Plane damaged by bird strike may result in compensation to passengers

An Airbus 321 travelling from Russia to Crimea has crash-landed in a field as a result of damage caused by a flock of birds that were sucked into the plane’s engines. Although there were no deaths caused by the impact, some passengers experienced injuries, and all suffered significant delays. As a result of this the passengers may be able to make a claim under the Montreal Convention 1999 (the ‘Convention’) for a non-EU flight.

Article 19 of the Convention states that “the carrier is liable for damage occasioned in the carriage by air of passengers, baggage or cargo” however, the carrier will not be liable if “it and its servants and agents took all measures that could reasonably be required to avoid the damage or that it was impossible for it or them to take such measures.”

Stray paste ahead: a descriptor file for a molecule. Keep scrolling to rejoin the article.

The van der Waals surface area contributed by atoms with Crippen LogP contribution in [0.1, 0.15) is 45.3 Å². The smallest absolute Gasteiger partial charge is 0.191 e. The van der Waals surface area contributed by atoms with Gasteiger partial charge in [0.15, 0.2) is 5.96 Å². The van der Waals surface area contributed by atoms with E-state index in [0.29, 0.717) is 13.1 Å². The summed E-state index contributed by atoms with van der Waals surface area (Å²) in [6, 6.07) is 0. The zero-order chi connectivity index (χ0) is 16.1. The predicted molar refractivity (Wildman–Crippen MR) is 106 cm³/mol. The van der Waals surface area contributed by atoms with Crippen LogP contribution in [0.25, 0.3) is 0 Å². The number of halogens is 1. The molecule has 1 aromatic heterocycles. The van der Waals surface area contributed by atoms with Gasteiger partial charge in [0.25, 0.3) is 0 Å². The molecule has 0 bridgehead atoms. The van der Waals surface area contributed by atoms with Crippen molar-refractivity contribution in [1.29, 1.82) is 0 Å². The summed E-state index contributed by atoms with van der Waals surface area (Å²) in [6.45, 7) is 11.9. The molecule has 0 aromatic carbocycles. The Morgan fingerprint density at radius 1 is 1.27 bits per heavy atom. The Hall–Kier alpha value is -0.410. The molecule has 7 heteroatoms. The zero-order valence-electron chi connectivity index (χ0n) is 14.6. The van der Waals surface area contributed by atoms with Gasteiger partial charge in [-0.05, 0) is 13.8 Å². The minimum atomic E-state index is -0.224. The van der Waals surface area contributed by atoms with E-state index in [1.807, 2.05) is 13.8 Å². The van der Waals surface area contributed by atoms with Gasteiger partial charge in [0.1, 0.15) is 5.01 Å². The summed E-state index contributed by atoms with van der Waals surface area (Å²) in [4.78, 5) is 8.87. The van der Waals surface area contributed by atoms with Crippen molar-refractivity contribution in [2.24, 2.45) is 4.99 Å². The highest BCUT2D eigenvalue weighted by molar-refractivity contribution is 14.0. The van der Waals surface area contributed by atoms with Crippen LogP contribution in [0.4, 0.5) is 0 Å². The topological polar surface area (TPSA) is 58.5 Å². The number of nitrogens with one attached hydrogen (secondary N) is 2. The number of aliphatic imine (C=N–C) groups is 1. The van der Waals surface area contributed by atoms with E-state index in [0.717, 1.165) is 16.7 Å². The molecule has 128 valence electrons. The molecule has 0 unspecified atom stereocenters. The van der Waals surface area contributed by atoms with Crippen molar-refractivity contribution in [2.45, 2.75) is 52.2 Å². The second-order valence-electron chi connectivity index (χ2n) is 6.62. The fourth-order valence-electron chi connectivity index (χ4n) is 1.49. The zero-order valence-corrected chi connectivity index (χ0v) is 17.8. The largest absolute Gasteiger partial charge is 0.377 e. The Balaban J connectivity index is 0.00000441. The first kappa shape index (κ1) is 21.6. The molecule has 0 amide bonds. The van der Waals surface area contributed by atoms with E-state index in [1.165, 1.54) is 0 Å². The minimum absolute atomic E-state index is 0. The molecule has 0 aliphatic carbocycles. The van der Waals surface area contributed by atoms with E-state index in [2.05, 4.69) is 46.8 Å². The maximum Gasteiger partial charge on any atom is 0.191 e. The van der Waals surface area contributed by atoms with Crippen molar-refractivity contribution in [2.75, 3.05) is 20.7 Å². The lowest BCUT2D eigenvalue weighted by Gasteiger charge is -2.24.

A bird strike is considered an extraordinary circumstance in EU law in relation to EU 261/2004 as per Marcela Pešková, Jirí Peška -v- Travel Service A.S. (C-315/15). Considering this judgment it would be unlikely that a view would be taken that the damage caused by a bird strike could be avoided or any further precautionary measures could be taken. As such, the passengers are unlikely to be able to recover for their delay.

Those injured may make a claim for compensation. Article 17 s(1) of the Convention states that “the carrier is liable for damage sustained in case of death or bodily injury of a passenger upon condition only that the accident which caused the death or injury took place on board the aircraft”. Any passengers who were onboard the aircraft at the time of the accident would therefore meet this requirement. Once a claim under this Article has been established Article 21 is considered.

Under Article 21 s(1) of the Convention, for damages arising under Article 17, the carrier may limit its liability to 100,000 Special Drawing Rights provided there was no negligence, wrongful act or omission of the carrier or its servants or agents; or if the damage was solely due to the negligence or other wrongful act or omission of a third party. At the time of publication of this article this would limit a carrier’s liability to around £113,000 per person in this event.

© 2019 Whitestone Chambers

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